Knute Skinner The Cold Irish Earth Analysis Essay

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Book Title:
From the Elephant’s Back: collected essays and travel writings


Lawrence Durrell

University of Alberta Press

Guideline Price:

I am writing this in Corfu, the island that was Lawrence Durrell’s first European home, a compensation for his lost childhood in India. In Corfu, where he lived from 1935 to 1939, Durrell said, “Greece offers you the discovery of yourself.” It was here that he completed The Black Book (1937) and conceived the blueprint for his entire life’s work: The Alexandria Quartet (1957-59), Tunc and Nunquam (1968-70) and The Avignon Quintet (1974-85). The Quartet is the work by which his reputation as an experimental novelist will live or die.

Corfu provided him with the elements of a Greek drama: agon (Black Book), pathos (the Quartet), sparagmos (Tunc and Nunquam) and anagnorisis (the Quintet). He married the Greek idea with Indian and Chinese philosophies in his determination to fuse the western narrative tradition with the eastern spirit, but his roots were always in Greece, where East meets West.

The title essay – perhaps the most important in this collection – celebrates Durrell’s Indian childhood. One of his lifelong motifs was that “whoever sees the world from the back of an elephant learns the secrets of the jungle, and becomes a seer”. Rudyard Kipling’s Kim was his bedside book, from which he learned that the twin narrative techniques are “the game” and “the quest”, whether in love story, political thriller or verse drama: a mixture of “boy meets girl” and the secret service that achieves a compelling storyline.

Durrell was also a very accomplished travel writer, and his short pieces here on Corfu, Rhodes, Dublin and Egypt demonstrate his ability to create atmosphere in a few words that immediately bring the reader into the context, as in his sniffing the air on Moore Street in Dublin, where “fruit and vegetables are sold to a background of scabrous backchat worthy of Aristophanes”. We relish Durrell in all genres because of this capacity to turn a baroque pen to even the most trivial subject. You can taste the writing.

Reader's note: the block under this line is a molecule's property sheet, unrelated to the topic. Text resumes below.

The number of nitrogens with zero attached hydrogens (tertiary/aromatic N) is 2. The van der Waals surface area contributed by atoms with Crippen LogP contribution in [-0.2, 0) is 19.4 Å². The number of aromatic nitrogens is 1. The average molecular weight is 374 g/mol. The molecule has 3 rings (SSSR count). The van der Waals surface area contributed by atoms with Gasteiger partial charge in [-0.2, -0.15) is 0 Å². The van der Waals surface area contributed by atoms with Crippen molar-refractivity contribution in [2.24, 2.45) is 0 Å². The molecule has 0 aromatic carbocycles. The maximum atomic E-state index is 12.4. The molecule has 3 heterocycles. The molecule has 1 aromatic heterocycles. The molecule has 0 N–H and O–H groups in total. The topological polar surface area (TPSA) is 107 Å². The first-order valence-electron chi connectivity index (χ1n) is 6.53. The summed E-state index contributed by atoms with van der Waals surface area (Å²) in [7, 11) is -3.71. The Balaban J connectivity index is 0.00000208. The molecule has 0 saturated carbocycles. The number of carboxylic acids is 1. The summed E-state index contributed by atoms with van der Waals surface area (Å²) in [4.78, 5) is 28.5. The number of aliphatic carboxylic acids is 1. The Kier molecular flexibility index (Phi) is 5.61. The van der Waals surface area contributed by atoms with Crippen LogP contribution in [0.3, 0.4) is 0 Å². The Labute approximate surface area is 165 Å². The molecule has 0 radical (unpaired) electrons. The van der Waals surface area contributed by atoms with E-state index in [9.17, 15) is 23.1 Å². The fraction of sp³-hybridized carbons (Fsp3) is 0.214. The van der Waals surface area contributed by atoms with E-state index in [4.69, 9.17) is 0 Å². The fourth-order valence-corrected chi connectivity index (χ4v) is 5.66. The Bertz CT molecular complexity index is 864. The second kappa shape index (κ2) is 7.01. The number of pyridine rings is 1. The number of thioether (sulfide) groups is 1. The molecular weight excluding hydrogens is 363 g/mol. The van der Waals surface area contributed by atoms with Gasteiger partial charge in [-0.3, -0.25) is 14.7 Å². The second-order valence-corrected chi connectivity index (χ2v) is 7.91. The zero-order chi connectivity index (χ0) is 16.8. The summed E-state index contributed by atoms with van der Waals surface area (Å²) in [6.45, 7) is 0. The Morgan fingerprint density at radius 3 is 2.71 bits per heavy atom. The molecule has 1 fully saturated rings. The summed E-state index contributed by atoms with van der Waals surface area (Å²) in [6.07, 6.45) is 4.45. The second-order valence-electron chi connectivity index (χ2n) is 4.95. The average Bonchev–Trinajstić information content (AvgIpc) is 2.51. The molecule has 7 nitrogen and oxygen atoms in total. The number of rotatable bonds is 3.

The gems in this volume are the title essay, his highly personal interpretation of Wordsworth, his two essays on Shakespeare, and the introduction to the psychoanalyst Georg Groddeck.

Durrell was a misogynist in private life, but even though it sometimes shows in his fiction he created the memorable characters of Justine, Clea and Melissa in the Quartet and the central figure of The Avignon Quintet, Constance, who he told me was his ideal woman. This collection would have benefitted from the inclusion of his essays on Harems, and the unpublished Gynococracy: they would have made a fine copula.

There are several essays on modern literature (Henry Miller, Cavafy, Dylan Thomas, TS Eliot), but where is the introduction to Lady Chatterley’s Lover, published eight years after he had expressed his willingness to give evidence in the 1960 trial of the novel in Britain?

But the greatest missed opportunity is Minor Mythologies, in which Durrell argued against literary snobbery and insisted that the heroes of popular literature (such as Sherlock Holmes, Bulldog Drummond or Jeeves) represent mythic archetypes as relevant as their counterparts in the canon of “major” or “highbrow” novels.

There are many other pieces – forewords, essays, film scripts and unpublished fiction – that cry out for a second elephant, but it would be foolish to entrust it to an academic as dull as the present editor.

Anyone who gives credence to James Gifford’s apparent fixation with proving (in his introduction and copious endnotes) that Durrell was an “anarchist” would do well to consider Durrell’s self-description as a “Selfist” – not a surrealist but a “Durrealist”. As a colonial functionary for much of his life he was too aware of the inevitability of an ordered society to ever espouse anarchism. One might as well humour an earnest scholar who believes that Queen Elizabeth I wrote Shakespeare.

This insistence on Gifford’s part is indicative of his lack of humour: how can one write about Durrell without relishing his humour? At one point Gifford believes that a sheaf of hoax “letters to the author”, that Durrell left lying around are genuine. To appreciate Durrell one needs a sense of humour, a taste for the bizarre and the joy of literary sprezzatura. Gifford lacks all three. One could never tire of reading Durrell. One tires immediately on encountering Gifford.

And anyone who thinks that we need endnotes to explain who Huxley, Woolf, Gauguin, Sartre, Einstein, DH Lawrence and Nelson were must be immune to the intelligence of the general reader. There are also many errors of both fact and judgment: the geography of Dublin and Corfu, the statement that Durrell spoke “fluent Greek” (he did not), the belief that two quite different essays on Shakespeare are one and the same.

I am glad I belong to the Durrell school of “necessary uncertainty”, the delicious ambiguity that no amount of critical apparatus can diminish. Gifford’s editorial comments are heavy handed and inelegant, often unnecessary or irrelevant, sometimes blatantly incorrect and always tedious. But buy the book for Durrell’s wit, elegance, philosophy, joie de vivre and flaming intelligence.

Richard Pine is the author of Lawrence Durrell: The Mindscape; his new book is Greece Through Irish Eyes (Liffey Press)

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